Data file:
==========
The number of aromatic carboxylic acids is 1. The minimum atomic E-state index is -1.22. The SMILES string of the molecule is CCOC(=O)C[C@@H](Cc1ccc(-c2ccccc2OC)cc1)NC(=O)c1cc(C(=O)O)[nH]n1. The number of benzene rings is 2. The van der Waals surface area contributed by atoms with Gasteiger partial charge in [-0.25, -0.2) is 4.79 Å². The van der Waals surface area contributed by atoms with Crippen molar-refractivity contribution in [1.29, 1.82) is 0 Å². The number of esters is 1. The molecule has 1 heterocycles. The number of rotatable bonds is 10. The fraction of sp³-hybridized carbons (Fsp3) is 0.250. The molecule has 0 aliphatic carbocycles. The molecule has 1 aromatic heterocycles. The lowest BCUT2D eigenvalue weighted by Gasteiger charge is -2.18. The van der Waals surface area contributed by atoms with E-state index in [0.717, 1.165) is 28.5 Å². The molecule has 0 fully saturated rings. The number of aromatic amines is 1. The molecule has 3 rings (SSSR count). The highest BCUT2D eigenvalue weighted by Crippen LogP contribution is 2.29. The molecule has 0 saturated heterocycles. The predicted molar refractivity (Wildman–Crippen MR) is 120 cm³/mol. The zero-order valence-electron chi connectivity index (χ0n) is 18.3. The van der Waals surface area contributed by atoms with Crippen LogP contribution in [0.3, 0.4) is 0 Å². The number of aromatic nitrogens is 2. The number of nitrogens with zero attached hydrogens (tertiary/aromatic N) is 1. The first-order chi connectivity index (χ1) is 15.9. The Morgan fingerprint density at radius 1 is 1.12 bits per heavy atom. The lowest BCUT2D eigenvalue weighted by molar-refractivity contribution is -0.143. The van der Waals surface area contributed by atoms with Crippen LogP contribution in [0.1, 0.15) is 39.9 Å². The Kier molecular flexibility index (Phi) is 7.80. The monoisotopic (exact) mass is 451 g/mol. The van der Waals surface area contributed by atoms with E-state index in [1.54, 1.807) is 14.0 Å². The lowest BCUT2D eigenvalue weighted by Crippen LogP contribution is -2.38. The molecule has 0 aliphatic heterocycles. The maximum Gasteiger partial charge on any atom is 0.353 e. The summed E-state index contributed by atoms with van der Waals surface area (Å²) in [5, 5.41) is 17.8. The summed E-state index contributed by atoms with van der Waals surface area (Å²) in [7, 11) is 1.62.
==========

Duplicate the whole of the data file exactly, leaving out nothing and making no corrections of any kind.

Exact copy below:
The number of aromatic carboxylic acids is 1. The minimum atomic E-state index is -1.22. The SMILES string of the molecule is CCOC(=O)C[C@@H](Cc1ccc(-c2ccccc2OC)cc1)NC(=O)c1cc(C(=O)O)[nH]n1. The number of benzene rings is 2. The van der Waals surface area contributed by atoms with Gasteiger partial charge in [-0.25, -0.2) is 4.79 Å². The van der Waals surface area contributed by atoms with Crippen molar-refractivity contribution in [1.29, 1.82) is 0 Å². The number of esters is 1. The molecule has 1 heterocycles. The number of rotatable bonds is 10. The fraction of sp³-hybridized carbons (Fsp3) is 0.250. The molecule has 0 aliphatic carbocycles. The molecule has 1 aromatic heterocycles. The lowest BCUT2D eigenvalue weighted by Gasteiger charge is -2.18. The van der Waals surface area contributed by atoms with E-state index in [0.717, 1.165) is 28.5 Å². The molecule has 0 fully saturated rings. The number of aromatic amines is 1. The molecule has 3 rings (SSSR count). The highest BCUT2D eigenvalue weighted by Crippen LogP contribution is 2.29. The molecule has 0 saturated heterocycles. The predicted molar refractivity (Wildman–Crippen MR) is 120 cm³/mol. The zero-order valence-electron chi connectivity index (χ0n) is 18.3. The van der Waals surface area contributed by atoms with Crippen LogP contribution in [0.3, 0.4) is 0 Å². The number of aromatic nitrogens is 2. The number of nitrogens with zero attached hydrogens (tertiary/aromatic N) is 1. The first-order chi connectivity index (χ1) is 15.9. The Morgan fingerprint density at radius 1 is 1.12 bits per heavy atom. The lowest BCUT2D eigenvalue weighted by molar-refractivity contribution is -0.143. The van der Waals surface area contributed by atoms with Crippen LogP contribution in [0.1, 0.15) is 39.9 Å². The Kier molecular flexibility index (Phi) is 7.80. The monoisotopic (exact) mass is 451 g/mol. The van der Waals surface area contributed by atoms with E-state index in [1.54, 1.807) is 14.0 Å². The lowest BCUT2D eigenvalue weighted by Crippen LogP contribution is -2.38. The molecule has 0 aliphatic heterocycles. The maximum Gasteiger partial charge on any atom is 0.353 e. The summed E-state index contributed by atoms with van der Waals surface area (Å²) in [5, 5.41) is 17.8. The summed E-state index contributed by atoms with van der Waals surface area (Å²) in [7, 11) is 1.62.